Finding a use for the European Union Battle Groups

Europe's World

Peace, Security & Defence

When the laser was invented, somebody said that it was a wonderful solution waiting for a problem. Something similar can be said for the EU Battle Groups (EU-BG).

At first, it looked as if the concept of the EU-BG was rather clear and would provide solutions to various security problems. The European Council Summit of 1999 had decided to set up “smaller rapid response elements available and deployable at very high readiness”, while the 2010 Headline Goals, adopted by the European Council in 2004, specified the EU’s military goals as “humanitarian and rescue tasks, peace keeping tasks, task of combat forces in crisis management including peace-making.” The EU-BG was supposed to play the role also of an initial entry force to be followed, if necessary, by more sizable European units, as well as to provide support for a country affected by a terrorist act and assist in state-building operations.

The idea was to always have two Battle Groups ready for active deployment, to be replaced by another pair every six-months. Since 2005, when the first two BGs were formed, not a single one of the over 20 that have so far been set up has been called to action. This is not because there was no need for them. Throughout this period, the EU has sent troops to address various crises like those in Chad, the Congo and Mali, just to name a few. On each occasion, the deployed EU military force has always been formed from scratch, from outside the EU-BG system. The most natural question to ask is why?

It is worth reminding ourselves that the decision to use the EU-BG can only be taken by full EU consensus, so any reluctance from one of the contributing countries is absolutely decisive. To hide a country’s true reasons for objecting, which very often result from internal politics, various technical arguments have been used. Often the point is made that the mission requires a totally different kind of force than what the EU-BG can provide – either because it’s too small or of the wrong composition. Sometimes the obstacle was cited as timing – the mission was supposed to go beyond the BG period of availability, with the other BG not yet ready for action. Sometimes the genuine reason was financial. In the EU, unlike in the UN, the main bulk of the mission’s costs are covered by the nations providing the deployed troops.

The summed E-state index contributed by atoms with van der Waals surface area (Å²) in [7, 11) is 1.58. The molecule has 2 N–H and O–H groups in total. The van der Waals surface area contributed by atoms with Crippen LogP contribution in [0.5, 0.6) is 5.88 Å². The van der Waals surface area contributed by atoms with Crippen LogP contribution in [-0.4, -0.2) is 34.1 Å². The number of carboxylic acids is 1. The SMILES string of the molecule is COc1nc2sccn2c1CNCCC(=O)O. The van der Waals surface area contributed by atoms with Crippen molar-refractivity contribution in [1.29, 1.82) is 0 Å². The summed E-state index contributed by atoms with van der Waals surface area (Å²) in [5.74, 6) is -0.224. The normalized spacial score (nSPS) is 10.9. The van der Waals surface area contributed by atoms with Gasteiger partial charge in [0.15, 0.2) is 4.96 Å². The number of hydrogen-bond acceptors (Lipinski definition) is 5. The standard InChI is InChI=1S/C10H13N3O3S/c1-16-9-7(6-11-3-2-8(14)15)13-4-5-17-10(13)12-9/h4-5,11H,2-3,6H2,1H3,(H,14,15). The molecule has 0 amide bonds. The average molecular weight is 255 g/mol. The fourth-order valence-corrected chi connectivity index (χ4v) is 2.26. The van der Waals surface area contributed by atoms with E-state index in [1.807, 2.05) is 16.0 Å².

One solution is simply to scrap the programme altogether. But another is to draw lessons and introduce amendments; so how exactly can and should this be done?

  • It’s absolutely necessary to streamline the decision process regarding BG deployment. If the deployment request comes from the UN or OSCE, the power to veto should be with the countries that are the main contributors to the BG under consideration. For other missions, a rule of “consensus minus one” seems quite appropriate.
  • The system of financing the EU operations should be radically changed to mirror that of the UN. In EU operations almost all the costs are covered by the participating countries, whereas in UN operations all costs including the use of equipment are on the UN side. This is why, for many countries, participation in the UN operations is a reasonable source of income and the largest contributors to UN operations are countries like Ghana  or Nepal.
  • Of the two on-duty BGs, one should be capable of engagement in a more demanding mission like ceasefire enforcement or a rescue operation in a hostile environment, whereas the other one should be dedicated to more peaceful tasks like the supervision of an election, natural disaster relief or classic peace monitoring. It means that the composition of these two specialised BGs should be completely different.
  • To avoid a situation in which BG deployment is not possible because the end of the BG’s on-duty period is approaching, it is necessary to extend the 6-month period to at least 9 months, allowing for a 3-month overlap with the readiness time of the next BG.
  • All procedures should be adapted for compliance with NATO standards, including a common set of rules of engagement. Thereafter, closer co-operation with NATO must be secured by working out the details of a BG co-ordination concept and deployment strategy, especially in anticipation of a more demanding mission that may require a more substantial military deployment.

By revising rather than scrapping its present arrangements, it is indeed possible to make the EU Battle Groups much better suited to the needs of the Common Security and Defence Policy. Following these steps will make the BG an effective, and indeed readily deployable, solution to Europe’s security threats.

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